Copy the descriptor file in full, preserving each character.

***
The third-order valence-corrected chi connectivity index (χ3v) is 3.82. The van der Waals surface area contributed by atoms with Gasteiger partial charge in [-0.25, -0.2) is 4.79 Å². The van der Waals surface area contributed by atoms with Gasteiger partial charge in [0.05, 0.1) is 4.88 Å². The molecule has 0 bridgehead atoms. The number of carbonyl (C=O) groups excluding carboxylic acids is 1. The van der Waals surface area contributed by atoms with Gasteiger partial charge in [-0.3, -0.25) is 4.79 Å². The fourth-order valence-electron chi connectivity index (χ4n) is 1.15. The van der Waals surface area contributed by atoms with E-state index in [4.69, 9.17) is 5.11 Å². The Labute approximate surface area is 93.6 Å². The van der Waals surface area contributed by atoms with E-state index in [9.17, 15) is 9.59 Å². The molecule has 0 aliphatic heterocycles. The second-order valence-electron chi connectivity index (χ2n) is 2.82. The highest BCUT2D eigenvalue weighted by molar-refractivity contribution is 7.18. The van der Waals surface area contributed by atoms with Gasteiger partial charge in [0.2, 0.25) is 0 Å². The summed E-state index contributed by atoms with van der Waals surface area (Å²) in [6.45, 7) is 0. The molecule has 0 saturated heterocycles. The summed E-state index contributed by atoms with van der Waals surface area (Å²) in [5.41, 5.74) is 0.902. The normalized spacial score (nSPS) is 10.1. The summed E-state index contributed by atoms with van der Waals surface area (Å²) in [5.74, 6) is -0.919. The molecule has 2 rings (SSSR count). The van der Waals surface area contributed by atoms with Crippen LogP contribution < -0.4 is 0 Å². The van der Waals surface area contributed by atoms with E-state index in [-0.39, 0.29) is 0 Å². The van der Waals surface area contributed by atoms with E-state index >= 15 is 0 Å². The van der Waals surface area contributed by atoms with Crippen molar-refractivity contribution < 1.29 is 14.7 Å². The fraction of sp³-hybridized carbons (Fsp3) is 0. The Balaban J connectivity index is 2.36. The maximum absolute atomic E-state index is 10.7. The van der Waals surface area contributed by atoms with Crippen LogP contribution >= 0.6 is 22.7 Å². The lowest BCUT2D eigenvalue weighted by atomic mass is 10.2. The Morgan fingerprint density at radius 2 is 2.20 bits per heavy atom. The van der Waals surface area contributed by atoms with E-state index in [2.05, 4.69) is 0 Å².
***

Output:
The third-order valence-corrected chi connectivity index (χ3v) is 3.82. The van der Waals surface area contributed by atoms with Gasteiger partial charge in [-0.25, -0.2) is 4.79 Å². The van der Waals surface area contributed by atoms with Gasteiger partial charge in [0.05, 0.1) is 4.88 Å². The molecule has 0 bridgehead atoms. The number of carbonyl (C=O) groups excluding carboxylic acids is 1. The van der Waals surface area contributed by atoms with Gasteiger partial charge in [-0.3, -0.25) is 4.79 Å². The fourth-order valence-electron chi connectivity index (χ4n) is 1.15. The van der Waals surface area contributed by atoms with E-state index in [4.69, 9.17) is 5.11 Å². The Labute approximate surface area is 93.6 Å². The van der Waals surface area contributed by atoms with E-state index in [9.17, 15) is 9.59 Å². The molecule has 0 aliphatic heterocycles. The second-order valence-electron chi connectivity index (χ2n) is 2.82. The highest BCUT2D eigenvalue weighted by molar-refractivity contribution is 7.18. The van der Waals surface area contributed by atoms with Gasteiger partial charge in [0.2, 0.25) is 0 Å². The summed E-state index contributed by atoms with van der Waals surface area (Å²) in [6.45, 7) is 0. The molecule has 0 saturated heterocycles. The summed E-state index contributed by atoms with van der Waals surface area (Å²) in [5.41, 5.74) is 0.902. The normalized spacial score (nSPS) is 10.1. The summed E-state index contributed by atoms with van der Waals surface area (Å²) in [5.74, 6) is -0.919. The molecule has 2 rings (SSSR count). The van der Waals surface area contributed by atoms with Crippen LogP contribution < -0.4 is 0 Å². The van der Waals surface area contributed by atoms with E-state index in [-0.39, 0.29) is 0 Å². The van der Waals surface area contributed by atoms with E-state index >= 15 is 0 Å². The van der Waals surface area contributed by atoms with Crippen molar-refractivity contribution < 1.29 is 14.7 Å². The fraction of sp³-hybridized carbons (Fsp3) is 0. The Balaban J connectivity index is 2.36. The maximum absolute atomic E-state index is 10.7. The van der Waals surface area contributed by atoms with Crippen LogP contribution >= 0.6 is 22.7 Å². The lowest BCUT2D eigenvalue weighted by atomic mass is 10.2. The Morgan fingerprint density at radius 2 is 2.20 bits per heavy atom. The van der Waals surface area contributed by atoms with E-state index in [2.05, 4.69) is 0 Å².